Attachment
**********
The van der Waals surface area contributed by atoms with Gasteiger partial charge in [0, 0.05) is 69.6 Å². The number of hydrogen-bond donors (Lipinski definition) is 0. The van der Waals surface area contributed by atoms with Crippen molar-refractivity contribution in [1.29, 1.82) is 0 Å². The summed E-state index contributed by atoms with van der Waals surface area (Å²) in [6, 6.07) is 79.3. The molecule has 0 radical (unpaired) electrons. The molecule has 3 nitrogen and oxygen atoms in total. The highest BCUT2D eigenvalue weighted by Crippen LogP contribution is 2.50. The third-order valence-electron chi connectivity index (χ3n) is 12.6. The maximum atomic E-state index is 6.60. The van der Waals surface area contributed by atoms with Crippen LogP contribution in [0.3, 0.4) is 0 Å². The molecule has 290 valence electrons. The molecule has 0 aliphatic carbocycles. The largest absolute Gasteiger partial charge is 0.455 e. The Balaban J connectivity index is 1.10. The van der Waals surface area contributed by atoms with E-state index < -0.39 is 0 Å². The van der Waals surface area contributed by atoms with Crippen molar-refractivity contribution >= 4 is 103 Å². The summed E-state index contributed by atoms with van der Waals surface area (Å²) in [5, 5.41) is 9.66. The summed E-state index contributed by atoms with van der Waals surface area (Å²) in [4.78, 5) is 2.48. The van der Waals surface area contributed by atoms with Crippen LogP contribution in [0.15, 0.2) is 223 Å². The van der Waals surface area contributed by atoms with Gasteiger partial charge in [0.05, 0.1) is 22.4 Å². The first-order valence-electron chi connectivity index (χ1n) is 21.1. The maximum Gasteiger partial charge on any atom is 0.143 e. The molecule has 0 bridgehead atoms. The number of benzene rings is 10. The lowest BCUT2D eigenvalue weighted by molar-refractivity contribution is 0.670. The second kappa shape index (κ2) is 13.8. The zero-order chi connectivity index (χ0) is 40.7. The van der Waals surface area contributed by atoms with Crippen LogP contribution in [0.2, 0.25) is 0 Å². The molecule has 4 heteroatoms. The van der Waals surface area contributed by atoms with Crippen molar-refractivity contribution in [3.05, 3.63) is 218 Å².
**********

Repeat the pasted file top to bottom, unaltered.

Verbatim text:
The van der Waals surface area contributed by atoms with Gasteiger partial charge in [0, 0.05) is 69.6 Å². The number of hydrogen-bond donors (Lipinski definition) is 0. The van der Waals surface area contributed by atoms with Crippen molar-refractivity contribution in [1.29, 1.82) is 0 Å². The summed E-state index contributed by atoms with van der Waals surface area (Å²) in [6, 6.07) is 79.3. The molecule has 0 radical (unpaired) electrons. The molecule has 3 nitrogen and oxygen atoms in total. The highest BCUT2D eigenvalue weighted by Crippen LogP contribution is 2.50. The third-order valence-electron chi connectivity index (χ3n) is 12.6. The maximum atomic E-state index is 6.60. The van der Waals surface area contributed by atoms with Crippen LogP contribution in [0.3, 0.4) is 0 Å². The molecule has 290 valence electrons. The molecule has 0 aliphatic carbocycles. The largest absolute Gasteiger partial charge is 0.455 e. The Balaban J connectivity index is 1.10. The van der Waals surface area contributed by atoms with E-state index < -0.39 is 0 Å². The van der Waals surface area contributed by atoms with Crippen molar-refractivity contribution >= 4 is 103 Å². The summed E-state index contributed by atoms with van der Waals surface area (Å²) in [5, 5.41) is 9.66. The summed E-state index contributed by atoms with van der Waals surface area (Å²) in [4.78, 5) is 2.48. The van der Waals surface area contributed by atoms with Crippen LogP contribution in [0.15, 0.2) is 223 Å². The van der Waals surface area contributed by atoms with Gasteiger partial charge in [0.05, 0.1) is 22.4 Å². The first-order valence-electron chi connectivity index (χ1n) is 21.1. The maximum Gasteiger partial charge on any atom is 0.143 e. The molecule has 0 bridgehead atoms. The number of benzene rings is 10. The lowest BCUT2D eigenvalue weighted by molar-refractivity contribution is 0.670. The second kappa shape index (κ2) is 13.8. The zero-order chi connectivity index (χ0) is 40.7. The van der Waals surface area contributed by atoms with Crippen LogP contribution in [0.2, 0.25) is 0 Å². The molecule has 4 heteroatoms. The van der Waals surface area contributed by atoms with Crippen molar-refractivity contribution in [3.05, 3.63) is 218 Å².